• November 5, 2015


The conviction of two journalists in Indonesia this week brought back recollections of a tragedy years ago in which a journalist with links to Scotland and the Isle of Man died.

The two UK journalists convicted of violating Indonesian immigration laws this week, Neil Bonner and Rebecca Prosser are expected to be released almost immediately (due to time already spent in custody) and Prosser remarked when convicted ‘I don’t think journalism is a crime’ (see link):


Well the passage of time has obviously improved the image (from journalisms perspective) of Indonesia because at one time journalism was not only a crime but it carried the death penalty!

In October 1975 five journalists working for Australian media were executed whilst trying to cover the illegal Indonesian invasion of East Timor. The group comprised two Australians, reporter Greg Shackleton, 29, sound recordist, Tony Stewart, 21; a New Zealander, Gary Cunningham, 27 a cameraman; and two Britons, cameraman Brian Peters, 24, and reporter Malcolm Rennie, 29.

Malcolm Rennie was a Scot but his mother Minna Rennie lived in Ramsey, Isle of Man, and she campaigned ceaselessly (together with her niece Margaret Wilson) to find out the truth about her son Malcolm and the other members of the ‘Balibo Five’ as they became known. The Celtic League became involved in that campaign.

For many years their fate was unknown (they were thought to have been killed in cross-fire although the fact that all died raised concerns) and the Indonesian, British and Australian governments did all they could to frustrate her efforts and that of other relatives. Eventually however the truth did out and the Indonesians admitted that the five, together with Roger East, a journalist sent to investigate their fate, were summarily executed by Indonesian Special Forces.

As indicated although they knew of the murders the British and Australian governments connived in the cover-up. Australia regarded Indonesia as an important ally and trading partner. The United Kingdom was engaged in a lucrative arms trade with the country. Astonishingly as Mrs Rennie, the League and others were campaigning the UK were selling Hawk Jets to Indonesia and training the pilots. The latter fact led to another Manx connection in that the trainee aircrew based at RAF Valley used the IOM airport (as the RAF still do today) as part of that training.

At the time we complained to the Manx government but they brushed aside the complaint. Here’s an extract from a CL News release dated August 1996 from our archive:

“The Celtic League had asserted that the facility should be denied on moral grounds as Valley was being used in a contract to train Indonesian air crews. We enclosed graphic detail of the Indonesian human rights record in the occupied East Timor territory and also cited the distress the probable usage by Indonesian military personnel had caused to Island resident ‘Minna’ Rennie whose son, a journalist for Channel 9 TV Australia, was brutally murdered by the Indonesian military in 1975.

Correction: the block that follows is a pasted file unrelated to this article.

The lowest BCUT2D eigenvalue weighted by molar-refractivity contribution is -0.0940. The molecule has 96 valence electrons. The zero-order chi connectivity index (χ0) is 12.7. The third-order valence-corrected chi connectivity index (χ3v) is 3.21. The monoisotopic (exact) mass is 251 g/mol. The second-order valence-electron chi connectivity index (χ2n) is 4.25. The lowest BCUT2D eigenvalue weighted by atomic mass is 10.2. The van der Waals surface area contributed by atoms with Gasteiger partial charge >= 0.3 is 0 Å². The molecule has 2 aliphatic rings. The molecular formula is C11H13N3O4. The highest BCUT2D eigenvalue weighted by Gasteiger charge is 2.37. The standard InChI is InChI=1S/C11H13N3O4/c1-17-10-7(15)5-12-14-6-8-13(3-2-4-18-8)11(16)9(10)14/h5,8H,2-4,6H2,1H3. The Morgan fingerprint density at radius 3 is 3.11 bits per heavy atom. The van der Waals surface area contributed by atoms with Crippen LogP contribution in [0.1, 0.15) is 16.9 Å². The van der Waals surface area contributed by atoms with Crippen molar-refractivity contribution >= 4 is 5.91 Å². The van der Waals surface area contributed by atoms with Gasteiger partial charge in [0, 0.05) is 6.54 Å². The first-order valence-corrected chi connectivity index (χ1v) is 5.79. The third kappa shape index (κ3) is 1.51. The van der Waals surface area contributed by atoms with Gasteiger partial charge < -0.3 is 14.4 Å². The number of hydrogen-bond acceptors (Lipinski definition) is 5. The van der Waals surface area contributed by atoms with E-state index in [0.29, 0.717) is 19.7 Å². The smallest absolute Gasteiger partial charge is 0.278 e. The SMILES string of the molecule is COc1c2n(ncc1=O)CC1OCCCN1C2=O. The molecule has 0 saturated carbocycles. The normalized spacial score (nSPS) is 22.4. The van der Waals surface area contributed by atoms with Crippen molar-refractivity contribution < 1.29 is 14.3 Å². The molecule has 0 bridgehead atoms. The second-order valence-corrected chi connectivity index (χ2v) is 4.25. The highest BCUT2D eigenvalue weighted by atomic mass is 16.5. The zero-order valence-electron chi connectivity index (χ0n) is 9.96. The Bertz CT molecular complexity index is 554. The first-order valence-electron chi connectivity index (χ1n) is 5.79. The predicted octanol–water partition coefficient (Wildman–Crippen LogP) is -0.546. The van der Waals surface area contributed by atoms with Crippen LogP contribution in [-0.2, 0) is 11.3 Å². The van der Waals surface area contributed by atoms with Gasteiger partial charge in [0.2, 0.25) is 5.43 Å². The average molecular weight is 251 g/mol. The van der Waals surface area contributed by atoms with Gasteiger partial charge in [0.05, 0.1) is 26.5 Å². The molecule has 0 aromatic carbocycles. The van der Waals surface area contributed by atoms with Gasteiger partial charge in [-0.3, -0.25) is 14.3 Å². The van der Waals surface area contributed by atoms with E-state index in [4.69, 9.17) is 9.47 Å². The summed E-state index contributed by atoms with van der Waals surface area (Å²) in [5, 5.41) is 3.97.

Mr. David North, Manx Minister of Transport has, unconvincingly, asserted that the Manx authorities cannot identify the nationality of aircrew using the facility and, again unconvincingly, cited safety considerations as justification for continuing the RAFs usage. Mr. Norths weak evasions are a stark contrast to the attitude of Mrs. Rennie who despite being in her mid seventies is determined if necessary to travel to Australia to publicise the murder of her son and other journalists by the Indonesians.

Meanwhile a parallel query to Welsh Secretary William Hague has been passed to the Ministry of Defence for “direct reply”. Last month the MOD initially denied that aircrew were being trained at Valley but subsequently this was ‘corrected’. The League had supplied similar graphic evidence of Rights abuse to the Welsh Office and indicated that the arrangement to train Indonesian military personnel at was morally offensive to the Celtic people.”

In 2008 when the men who ordered the murder of Rennie and the others were identified we urged the UK government to press for them to be brought to justice but Gordon Brown’s government brushed it aside.

Neil Bonner said he did not think journalism ‘was a crime’. In Indonesia however it seems it always has been and for the Balibo Five and Roger East the penalty was lethal. Shamefully the governments of the United Kingdom and Australia have never fully admitted their involvement in this dreadful episode.

Minna Rennie campaigned until her death for justice and accountability for her son.

Link – background on the Balibo Five:

Issued by: The Celtic News



The Celtic League established in 1961 has branches in the six Celtic Countries. It promotes cooperation between the countries and campaigns on a range of political, cultural and environmental matters. It highlights human rights abuse, military activity and socio-economic issues


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